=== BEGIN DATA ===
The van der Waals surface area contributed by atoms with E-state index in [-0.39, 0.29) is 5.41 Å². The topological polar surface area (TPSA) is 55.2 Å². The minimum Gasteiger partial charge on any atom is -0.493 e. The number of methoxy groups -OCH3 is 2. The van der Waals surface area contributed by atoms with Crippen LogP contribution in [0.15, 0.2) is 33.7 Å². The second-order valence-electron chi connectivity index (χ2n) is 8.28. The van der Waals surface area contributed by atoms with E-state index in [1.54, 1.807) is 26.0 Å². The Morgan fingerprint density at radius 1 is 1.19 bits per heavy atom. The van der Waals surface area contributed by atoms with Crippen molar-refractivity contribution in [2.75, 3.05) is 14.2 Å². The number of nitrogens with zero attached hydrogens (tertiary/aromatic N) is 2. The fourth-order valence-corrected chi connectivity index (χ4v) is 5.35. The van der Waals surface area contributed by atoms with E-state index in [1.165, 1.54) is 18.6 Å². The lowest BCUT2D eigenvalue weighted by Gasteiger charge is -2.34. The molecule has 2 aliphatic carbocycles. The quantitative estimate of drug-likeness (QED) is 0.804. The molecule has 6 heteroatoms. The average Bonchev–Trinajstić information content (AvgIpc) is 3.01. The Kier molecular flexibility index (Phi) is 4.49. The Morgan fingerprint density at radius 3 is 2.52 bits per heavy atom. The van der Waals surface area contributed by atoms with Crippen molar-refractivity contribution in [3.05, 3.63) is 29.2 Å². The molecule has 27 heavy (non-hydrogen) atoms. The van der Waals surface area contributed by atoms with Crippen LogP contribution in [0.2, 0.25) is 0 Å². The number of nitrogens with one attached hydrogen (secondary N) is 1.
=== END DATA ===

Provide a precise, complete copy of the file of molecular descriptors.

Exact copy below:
The van der Waals surface area contributed by atoms with E-state index in [-0.39, 0.29) is 5.41 Å². The topological polar surface area (TPSA) is 55.2 Å². The minimum Gasteiger partial charge on any atom is -0.493 e. The number of methoxy groups -OCH3 is 2. The van der Waals surface area contributed by atoms with Crippen LogP contribution in [0.15, 0.2) is 33.7 Å². The second-order valence-electron chi connectivity index (χ2n) is 8.28. The van der Waals surface area contributed by atoms with E-state index in [1.54, 1.807) is 26.0 Å². The Morgan fingerprint density at radius 1 is 1.19 bits per heavy atom. The van der Waals surface area contributed by atoms with Crippen molar-refractivity contribution in [2.75, 3.05) is 14.2 Å². The number of nitrogens with zero attached hydrogens (tertiary/aromatic N) is 2. The fourth-order valence-corrected chi connectivity index (χ4v) is 5.35. The van der Waals surface area contributed by atoms with E-state index in [1.165, 1.54) is 18.6 Å². The lowest BCUT2D eigenvalue weighted by Gasteiger charge is -2.34. The molecule has 2 aliphatic carbocycles. The quantitative estimate of drug-likeness (QED) is 0.804. The molecule has 6 heteroatoms. The average Bonchev–Trinajstić information content (AvgIpc) is 3.01. The Kier molecular flexibility index (Phi) is 4.49. The Morgan fingerprint density at radius 3 is 2.52 bits per heavy atom. The van der Waals surface area contributed by atoms with Crippen molar-refractivity contribution in [3.05, 3.63) is 29.2 Å². The molecule has 27 heavy (non-hydrogen) atoms. The van der Waals surface area contributed by atoms with Crippen LogP contribution in [0.2, 0.25) is 0 Å². The number of nitrogens with one attached hydrogen (secondary N) is 1.